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The Problem

Prove: If each of $m_1,\dotsc,m_n$ can be written as sums of two squares, so can their product $m_1 \dotsm m_n.$ (Hint: Use induction.)

(I believe that $m_1\dots m_n$ represent composite numbers in this case...)


Some Background

This problem is actually the third part of a multistep problem. The previous step had us do the following:

Prove: If $m_1$ and $m_2$ can be written as sums of two squares, so can their product $m_1 m_2$.

To which I offered the following proof:

Proof.

Suppose $m_1$ and $m_2$ can be written as sums of two squares, where $m_1=a^2+b^2$ and $m_2=c^2+d^2$. Then the product $m_1m_2=(a^2+b^2)(c^2+d^2)$. Having just showed that $(a^2+b^2)(c^2+d^2) = (ac-bd)^2+(ad+bc)^2$, we have $m_1m_2=(ac-bd)^2+(ad+bc)^2$. Letting $j=ac-bd$ and $k=ad+bc$, we have $m_1m_2=j^2+k^2$, which is the sum of two squares. $\square$

(The part where I used $(a^2+b^2)(c^2+d^2) = (ac-bd)^2+(ad+bc)^2$ was proven in the very first step of this problem.)


My Questions

I feel that this question shouldn't be much more difficult than the previous step, but I am failing to see how to apply induction here, and thus have been struggling to see how I should even start the problem off. More specifically,

  1. Does the previous step count as the base case for this step, with $n=2$? If not, what should my base case look like?
  2. What exactly should my inductive step look like here?

As always, your help is very appreciated!

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  1. Sort of, the previous step acts as both a proof for the base case (with $n=2$) and as the basis for the inductive step.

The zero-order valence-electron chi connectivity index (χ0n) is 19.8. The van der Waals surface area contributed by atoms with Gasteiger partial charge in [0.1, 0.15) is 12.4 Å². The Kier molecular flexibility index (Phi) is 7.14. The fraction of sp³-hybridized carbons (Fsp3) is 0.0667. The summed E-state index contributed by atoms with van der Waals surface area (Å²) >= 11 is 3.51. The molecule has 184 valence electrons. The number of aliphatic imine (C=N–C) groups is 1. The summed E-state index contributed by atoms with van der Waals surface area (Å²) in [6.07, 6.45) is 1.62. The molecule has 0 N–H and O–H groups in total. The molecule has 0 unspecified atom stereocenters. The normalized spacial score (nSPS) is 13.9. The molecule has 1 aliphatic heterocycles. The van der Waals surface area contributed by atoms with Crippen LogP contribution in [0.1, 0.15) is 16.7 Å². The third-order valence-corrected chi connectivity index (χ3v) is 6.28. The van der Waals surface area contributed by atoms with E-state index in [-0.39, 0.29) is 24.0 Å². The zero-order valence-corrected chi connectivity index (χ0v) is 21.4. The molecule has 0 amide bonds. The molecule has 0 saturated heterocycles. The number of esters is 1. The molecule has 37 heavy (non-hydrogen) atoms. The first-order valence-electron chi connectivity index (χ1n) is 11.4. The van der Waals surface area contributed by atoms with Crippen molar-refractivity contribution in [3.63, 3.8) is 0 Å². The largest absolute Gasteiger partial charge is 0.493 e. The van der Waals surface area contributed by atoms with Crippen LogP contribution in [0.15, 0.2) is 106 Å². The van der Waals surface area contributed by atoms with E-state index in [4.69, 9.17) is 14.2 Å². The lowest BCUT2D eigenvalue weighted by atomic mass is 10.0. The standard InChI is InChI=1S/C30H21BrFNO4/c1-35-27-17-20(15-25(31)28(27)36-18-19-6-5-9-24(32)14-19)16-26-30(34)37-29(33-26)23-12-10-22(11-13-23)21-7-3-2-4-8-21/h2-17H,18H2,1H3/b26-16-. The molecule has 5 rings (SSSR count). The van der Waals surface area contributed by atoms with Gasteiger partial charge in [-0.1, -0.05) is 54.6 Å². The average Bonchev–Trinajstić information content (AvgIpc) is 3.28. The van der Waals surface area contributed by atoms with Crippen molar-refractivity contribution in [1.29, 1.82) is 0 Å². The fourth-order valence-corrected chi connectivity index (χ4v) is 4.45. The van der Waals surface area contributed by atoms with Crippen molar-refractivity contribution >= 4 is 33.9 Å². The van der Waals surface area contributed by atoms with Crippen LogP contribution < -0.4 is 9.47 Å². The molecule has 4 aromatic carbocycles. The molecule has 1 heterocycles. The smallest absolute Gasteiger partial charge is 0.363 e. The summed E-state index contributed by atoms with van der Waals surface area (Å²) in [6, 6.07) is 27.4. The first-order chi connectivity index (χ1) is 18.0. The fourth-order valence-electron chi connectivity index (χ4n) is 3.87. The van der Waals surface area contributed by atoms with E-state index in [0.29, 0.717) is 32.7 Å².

2. You assume that "if each $m_1, \ldots, m_n$ can be written as a sum of two squares then so can their product". You want to show that this assumption implies "if each $m_1,\ldots,m_{n}, m_{n+1}$ can be written as a sum of two squares, then so can their product.".

This isn't as hard as it looks. You know that $m_1m_2\cdots m_n$can be written as a sum of squares by using your induction hypothesis. You also know that $m_{n+1}$ can be written as a sum of two squares.

So can $$\underbrace{m_1 m_2 \cdots m_n}_{\text{sum of 2 squares}} \cdot \underbrace{m_{n+1}}_{\text{sum of 2 squares}}$$ be written as a sum of two squares? (think back to the previous part now, consider $m_1\cdots m_n$ and $m_{n+1}$ as your two numbers).

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You are right. "The previous step" covers the induction case, since we are dealing with two numbers $m_1,m_2$ over there.

For induction, consider $k+1$ numbers $m_1, ...,m_{k+1}$ that can be written as the sum of two squares.

In the inductive step, you can assume that the product of $m_1, m_2, \ldots,m_k$ can be written as a sum of two squares (since here we can assume that for all integers $< k+1$, the premise is true).

Now, all you need to do, is to apply step two (or the inductive case $k=2$), with the two numbers $m_1 ... m_k$ (the product) and the last number $m_{k+1}$. That tells you that their product, which is $m_1 ... m_{k+1}$, is writable as a sum of two squares, which was to be proved.

So you were right, nothing more than step $2$ is required for the proof of the third part.

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